The bowlers outperformed their prevailing statistics by a huge margin. Coming into the tournament, England's collective bowling numbers were moderate. In matches between the 10 World Cup sides since 2015, England had the seventh best team bowling average (34.5 runs per wicket), and second worst economy rate (5.82). In the World Cup, they were second best (behind New Zealand) on both measures - 29.1 and 5.24.
If these statistics were influenced by the nature of the pitches before and during the World Cup, they nevertheless reveal a startling, tournament-winning improvement.
Jofra Archer was a constantly threatening, awkward addition. The rejuvenated Mark Wood offered no respite, and has taken two or more wickets in nine of his past 13 ODIs (including six of 10 in the World Cup), having done so just six times in his previous 37 innings.
Stokes had an economy rate of 4.83 in the World Cup, having conceded 6.34 per over from the start of 2017 until the World Cup. Liam Plunkett, reliably excellent for years, dismissed good batsmen when well set. His 10 wickets were all top-six players, eight of whom had scored at least 30.
And Chris Woakes recovered from a moderate start to find outstanding form when it mattered even more than it mattered then - he took 6-57 in the semi-final and final combined.
Since 2016, he has been the leading seam bowler in the opening 10-over powerplay of ODIs, and arguably England's most important player. He began the tournament with just two powerplay wickets in England's first seven games, and ended it with at least one wicket in the final four, must-win (or, in the case of the final, must-not-lose) games, and a total of 5-56 in 20 overs of game-shaping excellence.
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Can they do it in the Ashes?
Quite why the Ashes is happening so soon after the World Cup, after such calendar-reshuffling, less-commercially-attractive-opposition-schedule-marginalising importance was made of not having to play World Cups so soon after Ashes series, is almost as much of a mystery as any of the curiosities thrown up by the final.
In 2011 and 2015, India and Australia toured England a few months after winning a home World Cup, and performed below expectations.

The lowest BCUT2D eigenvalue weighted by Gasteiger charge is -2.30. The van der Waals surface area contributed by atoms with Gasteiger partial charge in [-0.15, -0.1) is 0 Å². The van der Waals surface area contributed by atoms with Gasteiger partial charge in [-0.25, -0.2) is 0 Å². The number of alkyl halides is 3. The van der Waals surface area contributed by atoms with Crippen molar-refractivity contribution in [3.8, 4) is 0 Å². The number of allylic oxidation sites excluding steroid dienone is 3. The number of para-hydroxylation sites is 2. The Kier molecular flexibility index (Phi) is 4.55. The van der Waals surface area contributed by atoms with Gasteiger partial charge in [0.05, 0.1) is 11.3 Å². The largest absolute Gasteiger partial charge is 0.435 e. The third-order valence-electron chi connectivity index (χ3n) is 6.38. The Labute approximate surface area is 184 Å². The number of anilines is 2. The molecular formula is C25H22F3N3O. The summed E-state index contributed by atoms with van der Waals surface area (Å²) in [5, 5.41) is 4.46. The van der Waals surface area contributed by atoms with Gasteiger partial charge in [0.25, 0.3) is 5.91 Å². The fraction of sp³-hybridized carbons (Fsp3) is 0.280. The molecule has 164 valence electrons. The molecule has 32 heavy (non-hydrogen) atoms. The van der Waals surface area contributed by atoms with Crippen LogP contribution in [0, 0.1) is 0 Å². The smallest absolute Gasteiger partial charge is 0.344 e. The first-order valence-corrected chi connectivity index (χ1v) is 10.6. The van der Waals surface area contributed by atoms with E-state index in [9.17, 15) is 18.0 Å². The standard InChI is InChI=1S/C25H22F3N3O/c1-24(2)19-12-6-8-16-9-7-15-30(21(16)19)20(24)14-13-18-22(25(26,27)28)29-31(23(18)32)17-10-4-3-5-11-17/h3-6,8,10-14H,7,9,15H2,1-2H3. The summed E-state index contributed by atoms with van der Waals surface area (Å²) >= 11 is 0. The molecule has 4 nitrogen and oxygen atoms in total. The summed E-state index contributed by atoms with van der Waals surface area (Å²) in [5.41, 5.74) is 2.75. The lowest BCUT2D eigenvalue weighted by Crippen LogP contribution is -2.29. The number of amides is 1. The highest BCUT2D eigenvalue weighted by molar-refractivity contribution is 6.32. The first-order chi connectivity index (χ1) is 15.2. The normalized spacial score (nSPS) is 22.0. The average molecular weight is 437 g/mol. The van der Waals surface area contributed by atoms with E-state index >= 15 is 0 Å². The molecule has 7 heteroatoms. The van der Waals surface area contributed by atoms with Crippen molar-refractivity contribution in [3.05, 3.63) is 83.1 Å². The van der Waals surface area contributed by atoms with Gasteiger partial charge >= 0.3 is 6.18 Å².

The shortness of the gap between the World Cup and the Tests may help England against Australia, allowing them to surf the wave of euphoria, before any physical and emotional fatigue sets in. Or it might make no difference. The Dukes ball in England, in the hands of James Anderson, is arguably the toughest current challenge in world cricket.
The seldom-fit-but-always-superb James Pattinson, a Josh Hazlewood eager and fit after missing the World Cup, and Nathan Lyon in his preferred format, lie in wait, even if Mitchell Starc and Pat Cummins are fatigued.
Whatever happens, England will end the summer as world champions. A fractional difference on the throw that snicked off the diving Stokes' bat, or a little more precision in Trent Boult's boundary footwork, and England would be beginning the Ashes haunted by a third stuttering, nervous collective batting failure, this time in their once-in-a-lifetime, career-defining match.
As it is, they are cast immovably into the sporting history of this country, rightly lauded for the brilliance and boldness of their cricket over four years, having given England one of its greatest sporting moments, when the nature of cricket, its constantly shifting narratives, its infinite possibilities, collided with its arcane laws and half-baked regulations and produced of the most dramatic denouements in the history of sport.
As Sherlock Holmes famously said: "When you have eliminated the logical, whatever remains, however inexplicable, must be the laws and regulations of cricket, and/or the last hour of the 2019 World Cup final."